Returns for Each Type of Personal Tech Device In Their Product Line

Every time I read an online review for a personal tech product I just cringe, and I must say I am skeptical regardless of who is reviewing or what they’ve said. Indeed, I’m sure you’ve heard by now that there are algorithms which can predict which product reviews are false, and which are legitimate. Unfortunately much of their strategies have been described in the personal tech news, things such as the real reviewer uses more of a personal voice rather than second or third person. Of course, those who are writing fake reviews are now adjusting them to look more like real reviews.

This reminds me much of a cat and mouse game, good guys and bad guys, and the way in which militaries of the world try to one up their enemies with the greatest technologies of the time. Still, that’s not the only problem, another one has to do with integrity level of the reviewer. How can you trust someone who is reviewing a product who lacks ethics and integrity?

Not long ago, I was consulting a small personal tech company, and as I was going through their information of product returns, as we were working on a Six Sigma process strategy, I was quite concerned with a couple of cities which had a high returns. One city had exactly 2 returns of each and every single personal tech device in their product line. This was consistent over a three-year period.

Now mind you, this was very rare for the company to have any returns, but to have exactly 2 in the same city over and over again made me stop and wonder if there was really something wrong with the product, or if people were using the product for a couple of days and then returning it. Was there a competitor, or a designer which wanted to survey these devices, and then take them back to the store? Well, the curiosity got the best of me – perhaps I should have been a CSI type crime investigator.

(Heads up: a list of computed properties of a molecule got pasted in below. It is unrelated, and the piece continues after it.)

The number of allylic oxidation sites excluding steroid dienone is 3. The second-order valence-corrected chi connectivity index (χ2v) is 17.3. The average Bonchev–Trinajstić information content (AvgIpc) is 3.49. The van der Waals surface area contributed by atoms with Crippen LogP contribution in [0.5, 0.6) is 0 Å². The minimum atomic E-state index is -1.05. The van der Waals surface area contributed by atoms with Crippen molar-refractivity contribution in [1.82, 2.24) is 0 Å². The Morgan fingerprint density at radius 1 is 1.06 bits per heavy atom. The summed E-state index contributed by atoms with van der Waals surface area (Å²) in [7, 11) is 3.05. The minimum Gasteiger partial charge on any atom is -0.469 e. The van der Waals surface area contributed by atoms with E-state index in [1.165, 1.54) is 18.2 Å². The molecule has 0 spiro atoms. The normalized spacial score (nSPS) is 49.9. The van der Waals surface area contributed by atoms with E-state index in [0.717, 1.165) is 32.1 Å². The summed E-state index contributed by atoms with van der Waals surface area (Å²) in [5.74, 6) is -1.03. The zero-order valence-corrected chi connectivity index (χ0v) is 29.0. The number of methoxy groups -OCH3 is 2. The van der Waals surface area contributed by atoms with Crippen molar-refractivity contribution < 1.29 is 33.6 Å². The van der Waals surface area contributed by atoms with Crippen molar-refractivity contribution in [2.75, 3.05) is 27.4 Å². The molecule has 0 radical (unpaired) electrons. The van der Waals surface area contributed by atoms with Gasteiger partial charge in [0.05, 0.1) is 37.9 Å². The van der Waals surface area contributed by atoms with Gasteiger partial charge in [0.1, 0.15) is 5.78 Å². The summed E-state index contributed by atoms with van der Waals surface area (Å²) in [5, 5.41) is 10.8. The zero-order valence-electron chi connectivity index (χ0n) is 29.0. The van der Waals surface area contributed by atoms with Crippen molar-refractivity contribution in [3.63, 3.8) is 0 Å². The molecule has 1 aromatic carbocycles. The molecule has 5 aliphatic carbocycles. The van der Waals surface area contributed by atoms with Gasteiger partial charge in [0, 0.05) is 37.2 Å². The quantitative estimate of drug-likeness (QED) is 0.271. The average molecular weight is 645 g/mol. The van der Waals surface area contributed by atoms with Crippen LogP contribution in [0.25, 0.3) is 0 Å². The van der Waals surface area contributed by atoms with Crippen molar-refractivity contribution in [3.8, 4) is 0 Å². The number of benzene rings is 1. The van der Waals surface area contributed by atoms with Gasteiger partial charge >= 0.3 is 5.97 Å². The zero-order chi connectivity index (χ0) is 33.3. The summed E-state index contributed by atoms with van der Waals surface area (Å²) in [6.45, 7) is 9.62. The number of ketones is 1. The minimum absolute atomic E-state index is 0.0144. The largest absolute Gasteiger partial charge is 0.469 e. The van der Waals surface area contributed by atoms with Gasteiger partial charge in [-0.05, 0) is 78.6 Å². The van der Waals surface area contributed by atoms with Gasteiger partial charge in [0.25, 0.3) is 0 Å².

Anyway it turned out there were two individuals in the same city who were competing in the product review categories for personal tech devices online. Each one of them had a blog, and the corresponding blog posts matched the dates of purchase and returns of these products within two-days of each other. In other words these product reviewers were buying these personal tech devices, trying them out, and then returning them.

That’s all fine and good, but the company would have sent them devices to test without causing conflict at the retailer. And on the first point; how can you trust someone who would pull such an underhanded trick with such lack of integrity to fairly review any product – yours or the competition? Please consider all this and think on it.